Neanderthals went extinct about 30,000 years ago, but that did not stop Sen. Marsha Blackburn (R-Tenn.) from speaking affectionately about them on Thursday in the present tense. “Neanderthals are hunter-gatherers,” she said on Fox Business. “They’re protectors of their family. They are resilient. They’re resourceful. They tend to their own. So I think Joe Biden needs to rethink what he is saying.”

What President Biden said, correctly, is that the Republican governors of Texas and Mississippi are making “a big mistake” by rescinding mask mandates when new coronavirus variants are spreading. “The last thing we need is Neanderthal thinking,” Biden said on a day when 2,492 more Americans died of the contagion.

Conservative media figures and their GOP guests rushed to strip the president’s comment of context and feign injury, presenting the remark as if Biden had referred to all Republicans as Neanderthals. “Simply giving freedoms causes Joe Biden — ‘the great uniter’ — to call us Neanderthals,” former White House press secretary Kayleigh McEnany said on her debut appearance as a paid Fox analyst.

White House press secretary Jen Psaki said on March 4 President Biden's “Neanderthal” comment reflect “his frustration” with governors who lifted mask mandates. (The Washington Post)

Leave aside the irony of people such as Blackburn, who does not accept the theory of evolution, expressing performative outrage on behalf of an extinct species whose very existence she rejects. Further irony: Evidence suggests that viruses thinned the Neanderthal population and they went extinct after failing to adapt to a changing climate.

The familiar chorus of faux indignation from the bad-faith brigade illustrates more than just how reflexive and juvenile the discourse has become. This week also put into stark relief how leading Republicans hope to fight their way out of the wilderness by leaning into grievance and picking culture war battles. Dr. Seuss and Mr. Potato Head generated more commentary from the most popular pundits on the right than the $1.9 trillion covid relief bill that passed the Senate on a party-line vote Saturday.

This is what the new echo chamber sounds like: “If you disagree with him, you’re a Neanderthal,” said Sen. Josh Hawley (R-Mo.). “Basically, what he’s doing is calling us stupid,” said Rep. Michael Waltz (R-Fla.).

Republican politicians and their cable partners toss out this red meat because they believe it is what their shared audience, or base, wants to eat. On Thursday alone, the word “Neanderthal” was mentioned at least 98 times on Fox News and another 35 times on Fox Business. Thirteen of Fox News’s 15 shows devoted airtime to Neander-gate, as did six of the nine shows on Fox Business, according to Media Matters for America. Fox News led its website with a story about the backlash its hosts had ginned up. The banner headline called it “JOE’S ‘DEPLORABLE’ MOMENT.”

And that’s what gave away their cynical game. This is at least the fourth Biden comment that Fox personalities have likened to Hillary Clinton’s 2016 gaffe that “half” of Donald Trump’s supporters could be grouped in a “basket of deplorables.”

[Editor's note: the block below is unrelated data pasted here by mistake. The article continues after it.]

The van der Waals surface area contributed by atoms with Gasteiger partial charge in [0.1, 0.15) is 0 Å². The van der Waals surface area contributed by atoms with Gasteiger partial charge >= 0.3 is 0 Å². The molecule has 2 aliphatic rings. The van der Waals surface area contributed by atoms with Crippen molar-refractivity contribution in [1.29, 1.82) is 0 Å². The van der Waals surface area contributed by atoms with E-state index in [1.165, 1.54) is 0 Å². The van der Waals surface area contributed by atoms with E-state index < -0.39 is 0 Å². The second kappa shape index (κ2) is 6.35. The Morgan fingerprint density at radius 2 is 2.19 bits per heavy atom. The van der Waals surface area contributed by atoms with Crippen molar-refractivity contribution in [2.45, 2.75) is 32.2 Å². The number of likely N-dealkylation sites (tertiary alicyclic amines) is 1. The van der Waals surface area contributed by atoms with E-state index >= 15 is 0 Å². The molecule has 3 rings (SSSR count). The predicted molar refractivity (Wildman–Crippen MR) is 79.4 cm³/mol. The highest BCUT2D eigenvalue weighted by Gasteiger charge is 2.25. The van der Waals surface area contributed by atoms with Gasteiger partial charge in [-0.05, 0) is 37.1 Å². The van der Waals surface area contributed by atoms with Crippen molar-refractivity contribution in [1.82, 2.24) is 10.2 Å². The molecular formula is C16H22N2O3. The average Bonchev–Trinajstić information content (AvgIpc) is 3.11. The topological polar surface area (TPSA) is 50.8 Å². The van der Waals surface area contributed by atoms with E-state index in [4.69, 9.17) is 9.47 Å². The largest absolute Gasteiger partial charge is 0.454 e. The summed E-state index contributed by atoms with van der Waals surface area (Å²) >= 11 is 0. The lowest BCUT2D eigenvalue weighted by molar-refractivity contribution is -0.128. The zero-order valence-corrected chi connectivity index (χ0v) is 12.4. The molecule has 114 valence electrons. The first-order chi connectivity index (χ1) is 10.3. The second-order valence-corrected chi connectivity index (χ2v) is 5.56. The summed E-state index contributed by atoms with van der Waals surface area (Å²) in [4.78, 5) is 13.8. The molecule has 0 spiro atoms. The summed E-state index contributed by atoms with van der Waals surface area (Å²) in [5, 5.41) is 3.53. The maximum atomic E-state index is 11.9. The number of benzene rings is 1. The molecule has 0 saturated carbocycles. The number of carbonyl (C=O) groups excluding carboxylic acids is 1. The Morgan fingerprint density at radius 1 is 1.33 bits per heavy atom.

Clinton’s mistake was trying to put a number on it, but recent events have shown that she was not entirely off base. She explained that half of Trump supporters who “feel that government has let them down” deserved genuine empathy, but that Trump had “lifted” up others who are “racist, sexist, homophobic, xenophobic, Islamophobic — you name it.” It’s hard to argue with her underlying point after watching what Trump’s presidency unleashed, from Charlottesville to the Jan. 6 insurrection.

Fox News hosts and guests this week also compared Biden’s warning against “Neanderthal thinking” to Barack Obama’s 2008 remark that small-town voters who have struggled economically “cling to guns or religion or antipathy to people who aren’t like them.”

“We were the deplorables, we were smelly Walmart people, then we were chumps for Trump, bitter clingers, now it’s Neanderthal,” said “Fox & Friends” host Pete Hegseth, who went into television after a failed Senate bid in Minnesota and whose elite pedigree includes degrees from Princeton and Harvard. “This is how the left views people who prefer choice and personal responsibility over government mandates.”

The cable empire keeps pumping from this well of resentment because doing so has proven profitable, keeping viewers angry and tuned in. Fox Corp. Chief Executive Lachlan Murdoch suggested as much during an investor conference on Thursday when he acknowledged that Fox News plans to juice its ratings in the post-Trump era by playing the role of “loyal opposition” to Biden.

Fox News’s efforts to capitalize on the cultural epidemic of grievance and victimhood are, however irresponsible, entirely rational. The same is true for the GOP: Trump’s success taught a new generation of Republicans the continuing potency of us-against-them, anti-elitist messaging — even if it was more rhetoric than reality.

Republicans now face the familiar challenge of keeping their populist base riled up while opposing policies that would benefit many of those core supporters — this time without Trump. Indeed, even as Republicans tried to convince their voters to take offense at Biden’s Neanderthal label, they were voting en masse against a measure to extend unemployment benefits and send $1,400 checks to millions of households, while arguing against a $15 an hour minimum wage.

The challenge for Democrats is to figure out how to make the fight for the working class a debate over real-world policies, not phony culture war distractions.

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